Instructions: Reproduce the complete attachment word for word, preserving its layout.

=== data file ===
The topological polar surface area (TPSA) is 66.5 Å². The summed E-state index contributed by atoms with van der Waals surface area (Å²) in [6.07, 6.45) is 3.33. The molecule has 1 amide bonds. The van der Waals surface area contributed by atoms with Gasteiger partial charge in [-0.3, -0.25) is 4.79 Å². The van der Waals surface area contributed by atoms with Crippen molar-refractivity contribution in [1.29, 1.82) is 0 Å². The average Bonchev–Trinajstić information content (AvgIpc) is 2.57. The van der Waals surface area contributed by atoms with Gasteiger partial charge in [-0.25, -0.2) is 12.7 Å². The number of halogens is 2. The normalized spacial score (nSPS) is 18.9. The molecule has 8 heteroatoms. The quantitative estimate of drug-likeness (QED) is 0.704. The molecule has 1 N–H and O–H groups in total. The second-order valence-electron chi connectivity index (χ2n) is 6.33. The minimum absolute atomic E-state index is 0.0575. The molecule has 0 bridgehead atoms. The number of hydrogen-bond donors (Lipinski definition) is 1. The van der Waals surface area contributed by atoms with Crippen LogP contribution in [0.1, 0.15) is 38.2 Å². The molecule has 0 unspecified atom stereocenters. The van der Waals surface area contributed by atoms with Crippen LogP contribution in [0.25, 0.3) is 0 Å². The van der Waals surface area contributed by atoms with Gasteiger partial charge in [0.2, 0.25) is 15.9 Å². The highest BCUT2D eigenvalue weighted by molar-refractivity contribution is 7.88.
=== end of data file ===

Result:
The topological polar surface area (TPSA) is 66.5 Å². The summed E-state index contributed by atoms with van der Waals surface area (Å²) in [6.07, 6.45) is 3.33. The molecule has 1 amide bonds. The van der Waals surface area contributed by atoms with Gasteiger partial charge in [-0.3, -0.25) is 4.79 Å². The van der Waals surface area contributed by atoms with Crippen molar-refractivity contribution in [1.29, 1.82) is 0 Å². The average Bonchev–Trinajstić information content (AvgIpc) is 2.57. The van der Waals surface area contributed by atoms with Gasteiger partial charge in [-0.25, -0.2) is 12.7 Å². The number of halogens is 2. The normalized spacial score (nSPS) is 18.9. The molecule has 8 heteroatoms. The quantitative estimate of drug-likeness (QED) is 0.704. The molecule has 1 N–H and O–H groups in total. The second-order valence-electron chi connectivity index (χ2n) is 6.33. The minimum absolute atomic E-state index is 0.0575. The molecule has 0 bridgehead atoms. The number of hydrogen-bond donors (Lipinski definition) is 1. The van der Waals surface area contributed by atoms with Crippen LogP contribution in [0.1, 0.15) is 38.2 Å². The molecule has 0 unspecified atom stereocenters. The van der Waals surface area contributed by atoms with Crippen LogP contribution in [0.25, 0.3) is 0 Å². The van der Waals surface area contributed by atoms with Gasteiger partial charge in [0.2, 0.25) is 15.9 Å². The highest BCUT2D eigenvalue weighted by molar-refractivity contribution is 7.88.